## Sunday, April 15, 2007

### Gravity and Light

In an ideal world, every interface should be able to be boiled down to a simple interplay between only two currently available choices, so that even a very limited input device (one operated by a physically challenged person, for instance) can navigate, right from the very first yes or no. Finding what the most basic choice is can be the hardest part of designing an interface!

Some people are not comfortable with the idea of "Thoughts Become Things", because it feels so counter-intuitive to the observed physicality we see around us. Is everything just vibrations and constructive interference patterns? Is a person's consciousness and our physical reality all just a reflection of a complex vibration across the dimensions? In the model proposed in "Imagining the Tenth Dimension", we begin by talking about the geometric concept of a point. Later in the book, it becomes clear that this "starting point" can be in any dimension we choose to imagine it (if it's in the third dimension it could be at position x,y,z; in the seventh dimension it could be at position t,u,v,w,x,y,z; and so on). If the tenth dimension encompasses all aspects of indeterminacy, then no matter which of the nine dimensions you choose to place that first "point", its position collapses out a particular reality from the multiverse... in other words, it becomes the first yes/no, and by its selection it is already reducing the available options to a certain subset of the indeterminate whole.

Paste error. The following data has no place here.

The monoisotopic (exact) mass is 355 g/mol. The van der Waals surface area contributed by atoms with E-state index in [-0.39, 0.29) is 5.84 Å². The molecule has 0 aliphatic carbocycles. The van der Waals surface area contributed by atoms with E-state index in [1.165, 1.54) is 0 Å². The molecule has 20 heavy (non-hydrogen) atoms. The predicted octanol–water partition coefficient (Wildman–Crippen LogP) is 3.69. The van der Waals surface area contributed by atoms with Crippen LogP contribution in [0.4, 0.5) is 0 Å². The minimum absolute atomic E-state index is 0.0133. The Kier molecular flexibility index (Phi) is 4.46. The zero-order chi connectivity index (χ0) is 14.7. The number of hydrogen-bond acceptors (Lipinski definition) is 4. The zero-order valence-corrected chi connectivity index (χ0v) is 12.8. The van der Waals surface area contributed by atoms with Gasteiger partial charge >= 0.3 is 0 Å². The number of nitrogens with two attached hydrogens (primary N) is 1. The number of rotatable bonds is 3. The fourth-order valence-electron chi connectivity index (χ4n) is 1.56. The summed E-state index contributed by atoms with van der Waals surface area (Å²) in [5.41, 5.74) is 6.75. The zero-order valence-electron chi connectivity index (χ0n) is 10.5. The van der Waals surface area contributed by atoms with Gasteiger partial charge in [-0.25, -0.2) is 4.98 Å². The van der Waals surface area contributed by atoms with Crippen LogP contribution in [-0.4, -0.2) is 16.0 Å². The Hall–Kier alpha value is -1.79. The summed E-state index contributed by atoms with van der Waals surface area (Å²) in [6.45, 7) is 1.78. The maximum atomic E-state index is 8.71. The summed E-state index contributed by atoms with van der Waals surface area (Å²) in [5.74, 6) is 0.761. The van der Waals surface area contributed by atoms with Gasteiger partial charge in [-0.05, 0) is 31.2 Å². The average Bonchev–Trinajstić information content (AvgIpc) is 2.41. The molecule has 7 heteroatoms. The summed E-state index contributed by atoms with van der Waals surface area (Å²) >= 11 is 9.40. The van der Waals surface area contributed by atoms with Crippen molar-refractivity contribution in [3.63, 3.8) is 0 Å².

I would argue that no matter what dimension you place that first point, the first thing that point defines is the value (or range of values) for gravity in the universe (or universes) that you are selecting. Physicists tell us that gravity is the only force that travels across all dimensions. Therefore, even if the information is irrelevant to the discussion at hand, any reality (ours included) can't have an indeterminate value for gravity. What do I mean when I say this information could be irrelevant? Well, for instance, if I define a set of co-ordinates in the third dimension to create a cube, I can determine the volume of that cube. Whether that cube exists in our universe or in some other universe with a different value for gravity, I can still determine its volume. But as soon as I am imagining a cube that physically exists, I am defining it as being in a real three-dimensional universe, which means that even though I am only assigning the x,y,z co-ordinates and values for this cube, its existence as a real object necessitates that it also be part of an implied subset drawn from the wave of quantum indeterminacy: a reality defined from the ninth down to the first dimensions. If gravity is everywhere, then any subset of reality must be limiting the available choices for gravity.

What if the point I'm thinking about is in the seventh through ninth dimensions? Then we can imagine our point, because it is of indeterminate size, as encompassing multiple values for gravity. Whether it would actually be possible to create a three-dimensional reality from a seventh-dimensional point encompassing a range of values for gravity is a science fiction question, a challenge for the imagination.